cost of transportation can be expensive, and higher fuel prices does not help
matters. The following vehicles have good ratings, and they will help to stretch
your fuel dollars:
1. The Toyota Corolla
has been around for over 30 years. During the last few years, the Corolla has
become a bit larger. Expect to achieve about 30 mpg in the city and about 40 mpg
on the highway with this vehicle.
2. The Honda
Civic has been a stiff rival to the Corolla. The Civic has also recently
grown a bit in size. The Civic is right there with the Corolla at about 30 mpg
in the city and about 40 mpg on the highway.
3. The Geo
Prizm will cost about $1,000-$1,500 less than a comparable year Corolla
or Civic. The Prizm will achieve
about 29 mpg city and about 38 mpg on the
SUVs can really eat the fuel. However, they are convenient for
hauling cargo, and they definitely have a real advantage in bad weather and off-road
4. The Suzuki Esteem wagon
provides some cargo carrying ability and reasonable fuel economy. Expect to achieve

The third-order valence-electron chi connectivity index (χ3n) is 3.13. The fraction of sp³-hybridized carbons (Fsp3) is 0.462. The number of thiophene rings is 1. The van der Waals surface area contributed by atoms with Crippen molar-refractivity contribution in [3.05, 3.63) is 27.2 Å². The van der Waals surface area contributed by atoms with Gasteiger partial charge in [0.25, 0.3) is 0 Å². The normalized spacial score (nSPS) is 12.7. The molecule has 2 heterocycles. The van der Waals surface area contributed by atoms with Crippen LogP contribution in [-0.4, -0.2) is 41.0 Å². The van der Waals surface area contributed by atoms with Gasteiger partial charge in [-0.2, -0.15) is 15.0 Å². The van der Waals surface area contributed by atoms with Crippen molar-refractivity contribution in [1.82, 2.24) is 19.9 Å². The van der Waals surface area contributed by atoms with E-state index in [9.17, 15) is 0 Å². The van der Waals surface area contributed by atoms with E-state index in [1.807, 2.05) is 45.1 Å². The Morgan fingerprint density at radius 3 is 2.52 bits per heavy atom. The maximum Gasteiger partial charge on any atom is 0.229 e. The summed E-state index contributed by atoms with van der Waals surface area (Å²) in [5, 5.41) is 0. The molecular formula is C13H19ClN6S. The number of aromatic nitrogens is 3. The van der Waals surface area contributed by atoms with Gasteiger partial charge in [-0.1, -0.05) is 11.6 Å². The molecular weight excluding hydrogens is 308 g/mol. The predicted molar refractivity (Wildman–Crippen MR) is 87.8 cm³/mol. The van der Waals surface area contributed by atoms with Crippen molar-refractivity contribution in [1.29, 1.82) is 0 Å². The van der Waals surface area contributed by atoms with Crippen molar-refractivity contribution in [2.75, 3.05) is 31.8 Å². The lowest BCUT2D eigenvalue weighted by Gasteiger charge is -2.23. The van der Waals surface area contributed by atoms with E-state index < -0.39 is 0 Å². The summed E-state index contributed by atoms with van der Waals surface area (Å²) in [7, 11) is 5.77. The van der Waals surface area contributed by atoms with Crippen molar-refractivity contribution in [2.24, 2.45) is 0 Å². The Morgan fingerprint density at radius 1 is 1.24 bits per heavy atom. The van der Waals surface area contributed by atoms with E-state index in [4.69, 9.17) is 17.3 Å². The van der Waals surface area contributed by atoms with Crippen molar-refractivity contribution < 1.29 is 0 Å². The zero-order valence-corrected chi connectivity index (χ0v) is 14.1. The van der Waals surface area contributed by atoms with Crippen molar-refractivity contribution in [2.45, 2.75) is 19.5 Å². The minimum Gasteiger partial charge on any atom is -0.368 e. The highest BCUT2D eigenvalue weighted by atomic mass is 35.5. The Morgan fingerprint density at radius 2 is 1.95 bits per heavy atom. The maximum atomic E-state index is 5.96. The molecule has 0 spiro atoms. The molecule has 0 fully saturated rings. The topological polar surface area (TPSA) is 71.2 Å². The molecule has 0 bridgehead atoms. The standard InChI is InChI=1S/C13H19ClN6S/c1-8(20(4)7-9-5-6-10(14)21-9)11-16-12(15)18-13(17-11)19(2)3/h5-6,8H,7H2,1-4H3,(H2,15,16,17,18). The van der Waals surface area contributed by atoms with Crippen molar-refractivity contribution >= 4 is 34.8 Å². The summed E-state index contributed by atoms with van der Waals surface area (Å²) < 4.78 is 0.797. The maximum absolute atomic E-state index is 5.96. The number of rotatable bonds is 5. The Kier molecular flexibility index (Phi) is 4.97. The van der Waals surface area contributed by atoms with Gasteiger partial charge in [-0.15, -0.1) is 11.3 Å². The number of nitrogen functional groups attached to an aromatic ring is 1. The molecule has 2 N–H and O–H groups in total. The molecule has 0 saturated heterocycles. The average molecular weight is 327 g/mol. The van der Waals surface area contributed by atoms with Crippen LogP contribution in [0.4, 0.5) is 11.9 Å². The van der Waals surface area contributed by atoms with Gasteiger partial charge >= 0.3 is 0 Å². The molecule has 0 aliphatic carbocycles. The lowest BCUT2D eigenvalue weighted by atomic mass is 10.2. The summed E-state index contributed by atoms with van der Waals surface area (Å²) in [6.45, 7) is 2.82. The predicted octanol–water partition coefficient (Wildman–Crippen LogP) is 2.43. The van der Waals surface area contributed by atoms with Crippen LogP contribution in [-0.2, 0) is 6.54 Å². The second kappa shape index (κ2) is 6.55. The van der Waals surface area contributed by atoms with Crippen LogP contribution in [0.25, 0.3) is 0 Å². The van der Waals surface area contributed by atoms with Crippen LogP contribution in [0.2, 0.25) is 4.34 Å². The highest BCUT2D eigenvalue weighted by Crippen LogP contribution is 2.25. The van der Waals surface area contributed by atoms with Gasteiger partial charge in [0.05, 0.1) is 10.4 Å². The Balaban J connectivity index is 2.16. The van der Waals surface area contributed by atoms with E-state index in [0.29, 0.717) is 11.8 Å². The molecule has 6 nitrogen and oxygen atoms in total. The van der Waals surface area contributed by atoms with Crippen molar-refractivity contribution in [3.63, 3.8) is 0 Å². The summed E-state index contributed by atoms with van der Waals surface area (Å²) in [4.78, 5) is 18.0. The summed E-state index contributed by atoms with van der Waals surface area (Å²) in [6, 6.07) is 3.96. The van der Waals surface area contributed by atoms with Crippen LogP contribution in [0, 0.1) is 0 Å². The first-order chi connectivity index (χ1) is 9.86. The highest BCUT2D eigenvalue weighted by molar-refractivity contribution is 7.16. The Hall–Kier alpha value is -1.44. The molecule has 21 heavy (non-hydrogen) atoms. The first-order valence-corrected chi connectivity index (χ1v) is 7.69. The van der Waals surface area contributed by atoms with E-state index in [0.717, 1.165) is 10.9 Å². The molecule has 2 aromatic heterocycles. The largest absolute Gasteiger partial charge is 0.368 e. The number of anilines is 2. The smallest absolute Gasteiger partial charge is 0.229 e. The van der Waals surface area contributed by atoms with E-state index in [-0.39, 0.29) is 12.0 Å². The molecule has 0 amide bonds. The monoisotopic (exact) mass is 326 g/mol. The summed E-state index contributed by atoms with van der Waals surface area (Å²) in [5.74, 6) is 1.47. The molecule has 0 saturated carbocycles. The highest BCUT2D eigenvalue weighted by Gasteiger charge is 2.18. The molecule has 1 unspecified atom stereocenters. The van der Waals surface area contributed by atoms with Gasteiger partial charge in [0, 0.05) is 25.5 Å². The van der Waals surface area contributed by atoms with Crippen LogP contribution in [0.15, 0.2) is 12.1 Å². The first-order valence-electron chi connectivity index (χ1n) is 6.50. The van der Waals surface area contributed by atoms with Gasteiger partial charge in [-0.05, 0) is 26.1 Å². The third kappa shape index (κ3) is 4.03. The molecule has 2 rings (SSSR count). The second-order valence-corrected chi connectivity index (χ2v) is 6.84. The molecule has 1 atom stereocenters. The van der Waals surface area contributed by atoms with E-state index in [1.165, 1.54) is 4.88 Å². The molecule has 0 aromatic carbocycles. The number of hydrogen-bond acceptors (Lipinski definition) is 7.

about 28 mpg in the city and about 37 mpg on the highway
with this vehicle.
5. The Subaru Legacy wagon/Outback wagon
and Forester can all carry cargo plus they have all-wheel drive. These vehicles
generally have the most powerful engines out of those mentioned above. Expect
to achieve about 22 mpg in the city and about 27 mpg on the highway.
you are in the market for a vehicle, be certain to do your homework. Consult "Consumer
Reports" automotive issue (April). This resource is available at most public
If you plan on buying a used vehicle, also be sure to read
a couple of archived new vehicle road tests (review road tests that were conducted
at the time the vehicle was new) on the used vehicle of interest in auto magazines
(many are archived
at your local library) or Internet sources such as RTM.
Information from the road tests will allow you to zero in on which of the vehicles
discussed above will be the best for you.
but not least, be certain that you do not overpay to drive a fuel-efficient vehicle.
For example, if you pay say $1,500 more for a vehicle that achieves five mpg more
than your current vehicle, you would need to drive it about five years to get
$1,500 in fuel savings. However, say you pay an extra $500 for a vehicle that
achieves 10 mpg more than your current vehicle. In a little over one year, you
would recoup your $500.
the Author: Kyle Busch is the author of "Drive
the Best for the Price: How to Buy a Used Automobile,
Sport-Utility Vehicle, or Minivan and Save Money."
1 800 839-8640 or www.drivethebestbook.com.
Website accepts all transportation questions.